I shall ask my father for money. Rather dependent tasteless. Quite. But I shall pay him back. I know I will tell him that, and perhaps I believe it. In any case, I want to send money for a terrace for my Filipina wife back in her Rizal province house. Wages of guilt, perhaps. Wages of sin.
I had vacationed in Ao Nang with my Filipina wife. At the Somkiet Buri Hotel, by the swimming pool, a red haired lass from university, on vacation with her father and mother, had opened her legs under water and in quick glance by me, had seen red curls along her sweet V, and obsession entered me; she had entered me, and in following circumstances, in next days, especially time with her in a hotel, my world turned: BT to AT: Before Thailand, After Thailand.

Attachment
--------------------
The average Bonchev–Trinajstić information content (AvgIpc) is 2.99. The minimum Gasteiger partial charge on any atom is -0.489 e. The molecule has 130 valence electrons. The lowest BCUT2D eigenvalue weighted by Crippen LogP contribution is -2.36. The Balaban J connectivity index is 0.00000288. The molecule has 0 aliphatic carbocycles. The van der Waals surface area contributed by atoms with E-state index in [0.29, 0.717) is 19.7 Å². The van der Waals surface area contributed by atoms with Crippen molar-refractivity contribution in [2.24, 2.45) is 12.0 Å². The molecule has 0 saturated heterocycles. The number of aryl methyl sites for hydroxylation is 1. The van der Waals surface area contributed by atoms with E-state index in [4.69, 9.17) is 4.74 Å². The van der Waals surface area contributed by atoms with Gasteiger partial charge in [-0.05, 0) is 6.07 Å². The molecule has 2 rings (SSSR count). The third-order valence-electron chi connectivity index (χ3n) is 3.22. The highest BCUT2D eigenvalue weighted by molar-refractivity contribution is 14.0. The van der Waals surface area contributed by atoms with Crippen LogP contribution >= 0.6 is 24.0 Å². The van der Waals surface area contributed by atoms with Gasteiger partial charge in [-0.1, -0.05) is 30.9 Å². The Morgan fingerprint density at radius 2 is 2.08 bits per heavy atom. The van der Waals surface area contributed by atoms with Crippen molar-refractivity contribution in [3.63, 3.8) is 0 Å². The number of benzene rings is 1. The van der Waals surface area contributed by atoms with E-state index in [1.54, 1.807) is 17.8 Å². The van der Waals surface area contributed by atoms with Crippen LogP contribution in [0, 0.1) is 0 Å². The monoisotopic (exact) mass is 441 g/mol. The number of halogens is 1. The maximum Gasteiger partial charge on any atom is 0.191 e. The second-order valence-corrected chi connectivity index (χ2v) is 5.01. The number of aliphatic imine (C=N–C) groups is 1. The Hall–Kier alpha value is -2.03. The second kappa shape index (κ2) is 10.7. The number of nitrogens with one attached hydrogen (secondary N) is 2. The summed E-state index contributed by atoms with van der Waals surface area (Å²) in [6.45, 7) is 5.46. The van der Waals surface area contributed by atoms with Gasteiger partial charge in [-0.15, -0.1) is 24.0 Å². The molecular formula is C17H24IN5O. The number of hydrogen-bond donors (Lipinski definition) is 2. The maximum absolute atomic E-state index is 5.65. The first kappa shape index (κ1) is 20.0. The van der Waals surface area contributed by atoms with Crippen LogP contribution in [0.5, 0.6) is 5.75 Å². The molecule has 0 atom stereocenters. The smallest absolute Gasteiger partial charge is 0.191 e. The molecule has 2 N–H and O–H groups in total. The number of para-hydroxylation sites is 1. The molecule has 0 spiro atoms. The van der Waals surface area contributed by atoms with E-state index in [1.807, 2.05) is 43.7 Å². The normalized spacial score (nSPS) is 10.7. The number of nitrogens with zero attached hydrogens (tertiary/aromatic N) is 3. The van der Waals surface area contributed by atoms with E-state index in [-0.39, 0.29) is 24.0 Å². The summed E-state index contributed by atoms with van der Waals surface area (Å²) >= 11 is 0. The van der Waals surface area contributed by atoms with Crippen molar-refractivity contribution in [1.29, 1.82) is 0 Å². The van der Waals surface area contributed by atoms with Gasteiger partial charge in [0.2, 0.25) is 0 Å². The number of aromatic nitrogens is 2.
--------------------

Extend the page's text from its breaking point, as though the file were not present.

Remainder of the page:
I am driving to float. I am driving through a canyon along Las Virgenes Road near Los Angeles on my way To Venice, California, to take my second experience in a sensory deprivation tank. The lovely thing about Southern California is the variety of its physical geography, and expanse of experiences. Within the space of a couple hours drive, one can travel canyons, lowlands, beach, mountains, rivers, deserts. Within the space of its cultures, one can travel conservative streams to Hollywood dreams to consciousness changing scenes. My float experience is a way for me to extremely relax and focus on what is going on in my life.